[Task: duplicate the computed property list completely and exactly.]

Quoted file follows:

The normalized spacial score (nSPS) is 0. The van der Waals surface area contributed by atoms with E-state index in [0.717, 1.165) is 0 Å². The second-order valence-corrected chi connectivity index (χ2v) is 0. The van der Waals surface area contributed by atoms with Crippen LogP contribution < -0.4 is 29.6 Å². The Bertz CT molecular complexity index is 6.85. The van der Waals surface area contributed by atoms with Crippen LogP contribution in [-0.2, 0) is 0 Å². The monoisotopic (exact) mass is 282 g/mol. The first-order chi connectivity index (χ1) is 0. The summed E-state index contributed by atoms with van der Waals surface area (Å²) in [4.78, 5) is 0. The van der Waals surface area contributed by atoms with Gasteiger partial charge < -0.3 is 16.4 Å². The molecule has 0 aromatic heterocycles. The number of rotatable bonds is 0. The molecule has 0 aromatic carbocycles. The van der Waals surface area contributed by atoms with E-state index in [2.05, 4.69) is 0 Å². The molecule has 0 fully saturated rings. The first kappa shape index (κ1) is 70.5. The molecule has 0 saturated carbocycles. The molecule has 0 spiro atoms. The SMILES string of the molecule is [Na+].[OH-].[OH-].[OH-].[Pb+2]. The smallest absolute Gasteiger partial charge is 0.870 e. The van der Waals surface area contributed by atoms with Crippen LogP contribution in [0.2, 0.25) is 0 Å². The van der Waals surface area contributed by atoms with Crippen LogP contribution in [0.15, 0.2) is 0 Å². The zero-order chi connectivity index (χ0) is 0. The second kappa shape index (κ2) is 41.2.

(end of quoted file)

The normalized spacial score (nSPS) is 0. The van der Waals surface area contributed by atoms with E-state index in [0.717, 1.165) is 0 Å². The second-order valence-corrected chi connectivity index (χ2v) is 0. The van der Waals surface area contributed by atoms with Crippen LogP contribution < -0.4 is 29.6 Å². The Bertz CT molecular complexity index is 6.85. The van der Waals surface area contributed by atoms with Crippen LogP contribution in [-0.2, 0) is 0 Å². The monoisotopic (exact) mass is 282 g/mol. The first-order chi connectivity index (χ1) is 0. The summed E-state index contributed by atoms with van der Waals surface area (Å²) in [4.78, 5) is 0. The van der Waals surface area contributed by atoms with Gasteiger partial charge < -0.3 is 16.4 Å². The molecule has 0 aromatic heterocycles. The number of rotatable bonds is 0. The molecule has 0 aromatic carbocycles. The van der Waals surface area contributed by atoms with E-state index in [2.05, 4.69) is 0 Å². The molecule has 0 fully saturated rings. The first kappa shape index (κ1) is 70.5. The molecule has 0 saturated carbocycles. The molecule has 0 spiro atoms. The SMILES string of the molecule is [Na+].[OH-].[OH-].[OH-].[Pb+2]. The smallest absolute Gasteiger partial charge is 0.870 e. The van der Waals surface area contributed by atoms with Crippen LogP contribution in [0.2, 0.25) is 0 Å². The van der Waals surface area contributed by atoms with Crippen LogP contribution in [0.15, 0.2) is 0 Å². The zero-order chi connectivity index (χ0) is 0. The second kappa shape index (κ2) is 41.2.